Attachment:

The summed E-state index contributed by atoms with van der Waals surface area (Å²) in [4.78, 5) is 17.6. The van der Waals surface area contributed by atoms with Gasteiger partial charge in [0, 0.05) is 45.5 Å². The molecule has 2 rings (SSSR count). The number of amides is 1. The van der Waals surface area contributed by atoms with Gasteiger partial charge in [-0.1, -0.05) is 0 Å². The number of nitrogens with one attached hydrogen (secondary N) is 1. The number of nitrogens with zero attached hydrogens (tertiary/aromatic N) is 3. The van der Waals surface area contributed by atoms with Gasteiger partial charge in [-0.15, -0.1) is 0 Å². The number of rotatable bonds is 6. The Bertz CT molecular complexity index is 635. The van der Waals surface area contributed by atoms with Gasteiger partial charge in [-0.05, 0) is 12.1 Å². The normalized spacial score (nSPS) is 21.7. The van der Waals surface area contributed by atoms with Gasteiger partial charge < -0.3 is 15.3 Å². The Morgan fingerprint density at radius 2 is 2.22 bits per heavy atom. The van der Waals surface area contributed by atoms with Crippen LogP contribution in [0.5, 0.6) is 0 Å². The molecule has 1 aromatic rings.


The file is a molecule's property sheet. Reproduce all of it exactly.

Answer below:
The summed E-state index contributed by atoms with van der Waals surface area (Å²) in [4.78, 5) is 17.6. The van der Waals surface area contributed by atoms with Gasteiger partial charge in [0, 0.05) is 45.5 Å². The molecule has 2 rings (SSSR count). The number of amides is 1. The van der Waals surface area contributed by atoms with Gasteiger partial charge in [-0.1, -0.05) is 0 Å². The number of nitrogens with one attached hydrogen (secondary N) is 1. The number of nitrogens with zero attached hydrogens (tertiary/aromatic N) is 3. The van der Waals surface area contributed by atoms with Gasteiger partial charge in [-0.15, -0.1) is 0 Å². The number of rotatable bonds is 6. The Bertz CT molecular complexity index is 635. The van der Waals surface area contributed by atoms with Gasteiger partial charge in [-0.05, 0) is 12.1 Å². The normalized spacial score (nSPS) is 21.7. The van der Waals surface area contributed by atoms with Gasteiger partial charge < -0.3 is 15.3 Å². The Morgan fingerprint density at radius 2 is 2.22 bits per heavy atom. The van der Waals surface area contributed by atoms with Crippen LogP contribution in [0.5, 0.6) is 0 Å². The molecule has 1 aromatic rings.